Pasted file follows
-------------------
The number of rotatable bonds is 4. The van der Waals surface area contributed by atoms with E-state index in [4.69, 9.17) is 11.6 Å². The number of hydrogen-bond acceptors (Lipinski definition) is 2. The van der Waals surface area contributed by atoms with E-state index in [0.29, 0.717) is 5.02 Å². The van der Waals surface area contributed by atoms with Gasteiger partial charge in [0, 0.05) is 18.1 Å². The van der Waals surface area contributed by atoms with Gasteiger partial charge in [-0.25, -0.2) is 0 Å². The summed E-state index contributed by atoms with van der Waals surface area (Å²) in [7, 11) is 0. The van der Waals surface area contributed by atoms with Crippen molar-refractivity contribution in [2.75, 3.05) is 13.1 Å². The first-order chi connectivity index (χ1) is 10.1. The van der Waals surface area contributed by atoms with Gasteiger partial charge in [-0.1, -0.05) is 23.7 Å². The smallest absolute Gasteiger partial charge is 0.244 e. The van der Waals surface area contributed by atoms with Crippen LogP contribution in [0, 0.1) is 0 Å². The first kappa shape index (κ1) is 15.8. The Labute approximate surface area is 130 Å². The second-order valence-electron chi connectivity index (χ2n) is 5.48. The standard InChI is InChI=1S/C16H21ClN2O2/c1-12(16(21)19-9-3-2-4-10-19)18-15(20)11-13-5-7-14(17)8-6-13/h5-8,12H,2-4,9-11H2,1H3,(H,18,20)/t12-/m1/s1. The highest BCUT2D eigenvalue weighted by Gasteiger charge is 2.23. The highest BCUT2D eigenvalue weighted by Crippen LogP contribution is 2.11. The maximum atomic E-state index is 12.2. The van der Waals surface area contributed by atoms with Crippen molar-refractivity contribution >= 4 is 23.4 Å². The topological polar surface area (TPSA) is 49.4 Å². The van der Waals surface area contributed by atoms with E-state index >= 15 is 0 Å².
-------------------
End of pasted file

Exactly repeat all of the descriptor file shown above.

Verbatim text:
The number of rotatable bonds is 4. The van der Waals surface area contributed by atoms with E-state index in [4.69, 9.17) is 11.6 Å². The number of hydrogen-bond acceptors (Lipinski definition) is 2. The van der Waals surface area contributed by atoms with E-state index in [0.29, 0.717) is 5.02 Å². The van der Waals surface area contributed by atoms with Gasteiger partial charge in [0, 0.05) is 18.1 Å². The van der Waals surface area contributed by atoms with Gasteiger partial charge in [-0.25, -0.2) is 0 Å². The summed E-state index contributed by atoms with van der Waals surface area (Å²) in [7, 11) is 0. The van der Waals surface area contributed by atoms with Crippen molar-refractivity contribution in [2.75, 3.05) is 13.1 Å². The first-order chi connectivity index (χ1) is 10.1. The van der Waals surface area contributed by atoms with Gasteiger partial charge in [-0.1, -0.05) is 23.7 Å². The smallest absolute Gasteiger partial charge is 0.244 e. The van der Waals surface area contributed by atoms with Crippen LogP contribution in [0, 0.1) is 0 Å². The first kappa shape index (κ1) is 15.8. The Labute approximate surface area is 130 Å². The second-order valence-electron chi connectivity index (χ2n) is 5.48. The standard InChI is InChI=1S/C16H21ClN2O2/c1-12(16(21)19-9-3-2-4-10-19)18-15(20)11-13-5-7-14(17)8-6-13/h5-8,12H,2-4,9-11H2,1H3,(H,18,20)/t12-/m1/s1. The highest BCUT2D eigenvalue weighted by Gasteiger charge is 2.23. The highest BCUT2D eigenvalue weighted by Crippen LogP contribution is 2.11. The maximum atomic E-state index is 12.2. The van der Waals surface area contributed by atoms with Crippen molar-refractivity contribution >= 4 is 23.4 Å². The topological polar surface area (TPSA) is 49.4 Å². The van der Waals surface area contributed by atoms with E-state index >= 15 is 0 Å².